In 1989, thanks to Lugg and his team of fellow researchers, the first-ever salad-in-a-bag hit grocery store shelves, the Fresh Express Family Classic Garden Salad Blend; in the time it takes to read the name you could be eating it already. Today you can choose from a wide selection of fancy-sounding, preassembled bagged salads such as gorgonzola pear, green goddess, Mediterranean crunch, maple bourbon bacon, and more.

Farm to gas-injected plastic bag to table.

9/11 Memorial

In 2003, renowned landscape architect Peter Walker ’55 received an unexpected phone call from Michael Arad, a young, New York City–based architect. Arad had just learned that he was one of eight finalists for the 9/11 memorial planned for the site of the collapsed World Trade Center towers in Lower Manhattan. While most of the other seven finalists consisted of architecture teams, Arad was a solo act, a relatively inexperienced NYC Housing Authority employee earning $50K a year designing public buildings. He asked Walker, an expert in the design of public open spaces, to join him in his presentations to the memorial jury panel. Walker would lend gravitas and an air of feasibility to Arad’s proposal. Walker agreed, and Arad’s design won.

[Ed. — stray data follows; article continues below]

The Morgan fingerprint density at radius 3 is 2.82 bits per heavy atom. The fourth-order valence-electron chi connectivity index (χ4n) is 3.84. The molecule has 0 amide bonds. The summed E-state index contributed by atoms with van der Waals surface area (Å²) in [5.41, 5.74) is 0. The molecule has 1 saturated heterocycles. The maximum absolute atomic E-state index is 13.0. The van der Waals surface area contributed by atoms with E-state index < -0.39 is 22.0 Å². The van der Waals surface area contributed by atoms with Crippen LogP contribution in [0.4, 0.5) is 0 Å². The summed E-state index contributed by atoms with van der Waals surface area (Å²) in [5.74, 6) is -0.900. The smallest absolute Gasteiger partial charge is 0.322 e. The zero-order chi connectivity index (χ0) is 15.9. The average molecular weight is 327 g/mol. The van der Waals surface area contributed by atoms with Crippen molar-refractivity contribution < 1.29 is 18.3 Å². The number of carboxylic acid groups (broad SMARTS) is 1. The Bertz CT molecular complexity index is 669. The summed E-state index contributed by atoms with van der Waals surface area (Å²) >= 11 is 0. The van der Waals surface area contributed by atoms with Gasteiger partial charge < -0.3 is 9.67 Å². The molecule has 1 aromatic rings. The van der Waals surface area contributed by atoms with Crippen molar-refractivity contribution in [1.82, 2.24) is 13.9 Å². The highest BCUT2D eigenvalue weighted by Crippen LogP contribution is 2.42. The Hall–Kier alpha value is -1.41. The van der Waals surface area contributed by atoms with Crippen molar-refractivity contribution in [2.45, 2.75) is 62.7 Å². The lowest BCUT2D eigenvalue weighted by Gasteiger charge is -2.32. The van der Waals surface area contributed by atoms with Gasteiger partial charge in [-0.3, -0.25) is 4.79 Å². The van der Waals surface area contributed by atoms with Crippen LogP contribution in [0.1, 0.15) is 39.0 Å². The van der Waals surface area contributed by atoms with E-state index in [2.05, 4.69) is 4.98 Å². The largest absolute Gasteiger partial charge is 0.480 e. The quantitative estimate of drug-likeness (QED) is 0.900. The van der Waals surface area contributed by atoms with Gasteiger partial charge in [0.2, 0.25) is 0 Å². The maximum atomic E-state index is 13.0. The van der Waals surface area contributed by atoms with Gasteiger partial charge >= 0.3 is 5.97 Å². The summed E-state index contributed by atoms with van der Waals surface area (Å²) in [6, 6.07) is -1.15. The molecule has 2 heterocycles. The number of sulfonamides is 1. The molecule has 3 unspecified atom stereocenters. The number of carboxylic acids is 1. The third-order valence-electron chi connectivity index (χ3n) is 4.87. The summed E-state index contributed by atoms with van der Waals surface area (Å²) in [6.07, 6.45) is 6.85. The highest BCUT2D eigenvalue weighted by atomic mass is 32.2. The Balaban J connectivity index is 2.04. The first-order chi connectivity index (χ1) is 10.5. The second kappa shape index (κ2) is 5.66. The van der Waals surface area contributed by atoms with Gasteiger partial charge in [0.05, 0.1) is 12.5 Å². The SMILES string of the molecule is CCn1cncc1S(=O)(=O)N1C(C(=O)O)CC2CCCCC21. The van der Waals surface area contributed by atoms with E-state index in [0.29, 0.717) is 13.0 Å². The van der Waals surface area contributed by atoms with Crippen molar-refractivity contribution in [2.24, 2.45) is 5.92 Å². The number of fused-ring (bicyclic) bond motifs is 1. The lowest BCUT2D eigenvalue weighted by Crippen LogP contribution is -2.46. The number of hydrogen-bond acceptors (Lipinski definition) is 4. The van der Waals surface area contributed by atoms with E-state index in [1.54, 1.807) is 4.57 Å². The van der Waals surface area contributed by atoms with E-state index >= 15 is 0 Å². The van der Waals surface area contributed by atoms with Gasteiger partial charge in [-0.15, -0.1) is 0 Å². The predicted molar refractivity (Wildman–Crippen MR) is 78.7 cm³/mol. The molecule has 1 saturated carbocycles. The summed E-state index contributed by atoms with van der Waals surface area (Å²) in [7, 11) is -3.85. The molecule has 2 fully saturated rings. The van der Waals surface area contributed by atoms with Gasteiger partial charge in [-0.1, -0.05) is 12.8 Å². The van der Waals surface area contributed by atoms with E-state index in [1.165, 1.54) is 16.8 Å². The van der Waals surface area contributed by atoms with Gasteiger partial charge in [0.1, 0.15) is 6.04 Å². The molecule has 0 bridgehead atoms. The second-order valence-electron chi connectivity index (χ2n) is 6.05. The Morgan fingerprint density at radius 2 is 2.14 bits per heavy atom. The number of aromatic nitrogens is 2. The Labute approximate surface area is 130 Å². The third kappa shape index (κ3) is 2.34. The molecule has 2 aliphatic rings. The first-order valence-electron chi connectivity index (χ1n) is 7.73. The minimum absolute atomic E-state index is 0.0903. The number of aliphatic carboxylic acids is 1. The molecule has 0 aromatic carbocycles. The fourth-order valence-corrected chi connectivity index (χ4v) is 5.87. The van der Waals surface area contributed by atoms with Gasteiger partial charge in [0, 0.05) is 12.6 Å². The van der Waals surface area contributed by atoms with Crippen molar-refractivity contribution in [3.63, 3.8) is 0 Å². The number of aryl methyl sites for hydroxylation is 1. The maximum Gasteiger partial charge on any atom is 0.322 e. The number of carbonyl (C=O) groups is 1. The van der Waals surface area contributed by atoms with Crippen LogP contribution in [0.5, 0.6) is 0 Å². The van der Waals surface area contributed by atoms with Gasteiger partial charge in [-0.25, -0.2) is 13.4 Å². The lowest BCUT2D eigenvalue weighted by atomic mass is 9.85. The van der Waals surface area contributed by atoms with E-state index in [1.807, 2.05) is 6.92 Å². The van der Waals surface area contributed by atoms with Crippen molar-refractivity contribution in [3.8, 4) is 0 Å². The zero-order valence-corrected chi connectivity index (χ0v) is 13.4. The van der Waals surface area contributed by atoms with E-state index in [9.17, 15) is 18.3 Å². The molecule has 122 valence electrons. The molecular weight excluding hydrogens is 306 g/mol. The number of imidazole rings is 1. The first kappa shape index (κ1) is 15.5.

Ten years to the day after the towers fell, the 9/11 Memorial, based on Arad and Walker’s joint design, was unveiled. Its focal points are twin acre-sized recesses in the footprints of the former towers. In each, water cascades down the four walls, descending 30 feet to a reflecting pool, then plunges again into a smaller square recess at the center of the pool and, finally, out of sight. Bronze panels surrounding each pool list the names of those who died in the September 11, 2001, terrorist attacks.

An aerial view of the 9/11 Memorial in Manhattan.

Walker’s task was to design the open space surrounding the two pools.

“Our job was to somehow make a park … that could work as a memorial and could also work as a public open space, where one function didn’t counter the other function,” Walker later said.

Today, thanks to Walker’s vision, the pools are surrounded by more than 400 swamp white oak (Quercus bicolor) trees. Nestled among the oaks is a single pear tree known as the “survivor tree.” It was discovered barely alive beneath the wreckage of the towers, nursed back to health, and replanted on the memorial site as a symbol of resilience.

Fuzzy Logic

When Cal Professor Lotfi Zadeh published his now-famous paper entitled “Fuzzy Sets” in 1965, it was met with disdain by many.

Classical mathematical logic is based on separating statements into the categories of true or false, represented by 1 and 0. By contrast, Zadeh’s fuzzy sets included an infinite number of gradients between 0 and 1, which he felt might better capture the nuances of real-world phenomena. In a sense, Zadeh was taking the black and white world of mathematical logic and turning it gray. Feathers were ruffled.

Fuzzy logic is “the cocaine of science,” declared computer scientist and fellow Berkeley Professor William Kahan, who did not mean it as a compliment.